|RasterToPolygonCoercer||Creates polygons from input raster features. One polygon is output for each contiguous area of pixels with the same value in the input raster.|
|WebMapTiler||Creates a series of image tiles that can be utilized by web mapping applications such as Bing™ Maps, Google Maps™, or Web Map Tile Service. This is done by resampling rasters to various different resolutions and then splitting them into tiles.|
Working with Bands
|RasterBandAdder||Adds a new band to a raster feature.|
|RasterBandCombiner||Merges coincidental raster features into a single output raster feature, preserving and appending all bands.|
Alters the interpretation type of individual raster bands, converting cell values if necessary.
Removes all unselected bands from a raster feature.
|RasterBandMinMaxExtractor||Extracts the minimum and maximum band values, palette keys, and palette values from a raster feature, and adds them to a list attribute.|
|RasterBandNameSetter||Sets the band name of selected bands on a raster, making raster contents simpler to understand compared to band numbers.|
|RasterBandNodataRemover||Removes the existing nodata identifier from selected bands of a raster feature. Any values previously equal to the nodata value are considered valid data.|
|RasterBandNodataSetter||Sets a new nodata value on selected bands of a raster feature.|
|RasterBandOrderer||Specifies the required order of bands in a raster. Bands are reordered according to the input band indices.|
|RasterBandPropertyExtractor||Extracts the band and palette properties of a raster feature and exposes them as attributes.|
|RasterBandRemover||Removes any selected bands from a raster feature.|
|RasterBandSeparator||Separates bands or unique band and palette combinations, and outputs either individual raster features or a single new raster feature containing all combinations.|
|RasterStatisticsCalculator||Calculates statistics on raster bands and adds the results as attributes.|
Working with Cells
Calculates the aspect (direction of slope) for each cell of a raster. Aspect is measured in degrees from 0 to 360, clockwise from north.
|RasterCellCoercer||Creates individual points or polygons for each cell in a raster, optionally extracting band values as z coordinates or attributes.|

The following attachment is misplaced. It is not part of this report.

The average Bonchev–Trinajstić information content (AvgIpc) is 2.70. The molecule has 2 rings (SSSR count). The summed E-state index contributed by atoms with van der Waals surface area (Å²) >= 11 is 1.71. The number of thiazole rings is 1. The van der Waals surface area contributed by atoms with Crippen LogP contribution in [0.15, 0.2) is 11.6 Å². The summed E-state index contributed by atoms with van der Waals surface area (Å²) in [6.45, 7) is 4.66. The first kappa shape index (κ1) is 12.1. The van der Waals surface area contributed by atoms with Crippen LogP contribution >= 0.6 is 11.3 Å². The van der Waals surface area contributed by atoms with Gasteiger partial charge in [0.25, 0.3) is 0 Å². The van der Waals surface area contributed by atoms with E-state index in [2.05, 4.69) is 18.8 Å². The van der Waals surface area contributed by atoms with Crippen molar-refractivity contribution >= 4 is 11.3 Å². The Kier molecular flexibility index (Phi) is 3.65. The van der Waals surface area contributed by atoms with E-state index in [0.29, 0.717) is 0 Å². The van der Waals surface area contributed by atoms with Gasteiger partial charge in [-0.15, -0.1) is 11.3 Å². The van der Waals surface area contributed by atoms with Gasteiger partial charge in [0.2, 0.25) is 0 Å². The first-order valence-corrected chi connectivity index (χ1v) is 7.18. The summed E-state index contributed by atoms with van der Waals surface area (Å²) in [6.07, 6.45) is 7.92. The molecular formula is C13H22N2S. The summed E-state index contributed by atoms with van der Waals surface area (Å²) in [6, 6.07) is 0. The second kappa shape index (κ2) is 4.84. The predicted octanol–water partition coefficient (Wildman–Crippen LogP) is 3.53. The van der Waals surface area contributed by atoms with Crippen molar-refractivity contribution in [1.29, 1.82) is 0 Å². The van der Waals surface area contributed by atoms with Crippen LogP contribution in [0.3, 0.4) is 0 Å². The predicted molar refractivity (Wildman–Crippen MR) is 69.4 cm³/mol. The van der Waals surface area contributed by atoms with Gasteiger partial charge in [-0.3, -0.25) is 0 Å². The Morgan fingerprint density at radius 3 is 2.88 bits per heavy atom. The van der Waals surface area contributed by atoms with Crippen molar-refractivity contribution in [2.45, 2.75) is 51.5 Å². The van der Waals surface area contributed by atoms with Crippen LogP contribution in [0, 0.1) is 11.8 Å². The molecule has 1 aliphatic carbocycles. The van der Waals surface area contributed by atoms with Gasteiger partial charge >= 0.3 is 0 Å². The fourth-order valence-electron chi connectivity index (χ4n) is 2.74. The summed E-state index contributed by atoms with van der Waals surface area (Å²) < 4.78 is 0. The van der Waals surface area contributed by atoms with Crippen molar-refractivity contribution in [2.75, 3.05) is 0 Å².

|RasterCellValueCalculator||Evaluates basic arithmetic , minimum, maximum or average operations on the cell values of a pair of rasters.|
|RasterCellValueReplacer||Replaces a range of band values in a raster with a new single value.|
|RasterCellValueRounder||Rounds off raster cell values.|
|RasterSingularCellValueCalculator||Performs basic arithmetic operations on the cell values of a raster against a numeric value.|
|RasterSlopeCalculator||Calculates the slope (maximum rate of change in z) for each cell of a raster.|
Working with Palettes
Creates a palette from an attribute, and adds this palette to all selected bands on a raster.
|RasterPaletteExtractor||Creates a string representation of an existing palette on a raster and saves it to an attribute.|
|RasterPaletteGenerator||Generates a palette out of the selected band(s) of a raster. The output raster will have the selected band(s) replaced by a new band with a palette.|
Alters the interpretation type of raster palettes.
Identifies the palette key that matches a raster band’s nodata value, and sets a value on it.
|RasterPaletteRemover||Removes selected palette(s) from raster features.|
|RasterPaletteResolver||Resolves the palette(s) on a raster by replacing cell values with their corresponding palette values. Palette values with multiple components, such as RGB, are broken down and the individual values assigned to multiple, newly-added bands.|
|RasterCheckpointer||Sets a checkpoint in the raster processing which forces previous processing to occur immediately. Once complete, it saves the current state to disk.|
|RasterConsumer||Requests the tile(s) from the raster geometry but no actual operations are performed on the tile(s).|
|RasterExtractor||Serializes the geometry of the feature into the Blob Attribute based on the selected writer format.|